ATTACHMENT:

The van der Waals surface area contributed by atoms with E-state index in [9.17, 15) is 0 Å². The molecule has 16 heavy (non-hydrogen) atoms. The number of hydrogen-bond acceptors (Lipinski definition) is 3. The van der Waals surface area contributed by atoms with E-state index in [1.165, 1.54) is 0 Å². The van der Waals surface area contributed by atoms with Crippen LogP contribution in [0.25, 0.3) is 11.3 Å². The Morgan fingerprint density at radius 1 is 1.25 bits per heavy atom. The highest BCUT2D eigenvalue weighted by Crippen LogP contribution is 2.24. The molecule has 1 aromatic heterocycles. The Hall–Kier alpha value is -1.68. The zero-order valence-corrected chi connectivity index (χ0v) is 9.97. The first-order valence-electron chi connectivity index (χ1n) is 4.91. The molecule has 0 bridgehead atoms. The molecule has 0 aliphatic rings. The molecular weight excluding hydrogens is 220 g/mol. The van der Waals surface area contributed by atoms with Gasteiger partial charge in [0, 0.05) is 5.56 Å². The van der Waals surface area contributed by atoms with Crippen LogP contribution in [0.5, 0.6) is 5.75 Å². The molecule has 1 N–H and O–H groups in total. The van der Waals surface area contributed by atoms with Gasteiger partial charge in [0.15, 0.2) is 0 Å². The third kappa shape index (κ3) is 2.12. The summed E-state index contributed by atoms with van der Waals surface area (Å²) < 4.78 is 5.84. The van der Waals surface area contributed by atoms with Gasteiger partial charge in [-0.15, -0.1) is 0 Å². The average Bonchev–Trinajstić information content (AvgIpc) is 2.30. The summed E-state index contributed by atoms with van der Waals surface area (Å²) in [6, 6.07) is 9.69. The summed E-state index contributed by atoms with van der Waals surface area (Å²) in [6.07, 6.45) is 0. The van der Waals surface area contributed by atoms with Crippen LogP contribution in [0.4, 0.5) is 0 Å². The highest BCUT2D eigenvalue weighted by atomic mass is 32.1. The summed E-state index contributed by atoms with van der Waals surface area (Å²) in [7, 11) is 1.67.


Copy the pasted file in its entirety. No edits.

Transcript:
The van der Waals surface area contributed by atoms with E-state index in [9.17, 15) is 0 Å². The molecule has 16 heavy (non-hydrogen) atoms. The number of hydrogen-bond acceptors (Lipinski definition) is 3. The van der Waals surface area contributed by atoms with E-state index in [1.165, 1.54) is 0 Å². The van der Waals surface area contributed by atoms with Crippen LogP contribution in [0.25, 0.3) is 11.3 Å². The Morgan fingerprint density at radius 1 is 1.25 bits per heavy atom. The highest BCUT2D eigenvalue weighted by Crippen LogP contribution is 2.24. The molecule has 1 aromatic heterocycles. The Hall–Kier alpha value is -1.68. The zero-order valence-corrected chi connectivity index (χ0v) is 9.97. The first-order valence-electron chi connectivity index (χ1n) is 4.91. The molecule has 0 bridgehead atoms. The molecule has 0 aliphatic rings. The molecular weight excluding hydrogens is 220 g/mol. The van der Waals surface area contributed by atoms with Gasteiger partial charge in [0, 0.05) is 5.56 Å². The van der Waals surface area contributed by atoms with Crippen LogP contribution in [0.5, 0.6) is 5.75 Å². The molecule has 1 N–H and O–H groups in total. The van der Waals surface area contributed by atoms with Gasteiger partial charge in [0.15, 0.2) is 0 Å². The third kappa shape index (κ3) is 2.12. The summed E-state index contributed by atoms with van der Waals surface area (Å²) < 4.78 is 5.84. The van der Waals surface area contributed by atoms with Gasteiger partial charge in [-0.15, -0.1) is 0 Å². The average Bonchev–Trinajstić information content (AvgIpc) is 2.30. The summed E-state index contributed by atoms with van der Waals surface area (Å²) in [6, 6.07) is 9.69. The summed E-state index contributed by atoms with van der Waals surface area (Å²) in [6.07, 6.45) is 0. The van der Waals surface area contributed by atoms with Crippen LogP contribution in [0.4, 0.5) is 0 Å². The highest BCUT2D eigenvalue weighted by atomic mass is 32.1. The summed E-state index contributed by atoms with van der Waals surface area (Å²) in [7, 11) is 1.67.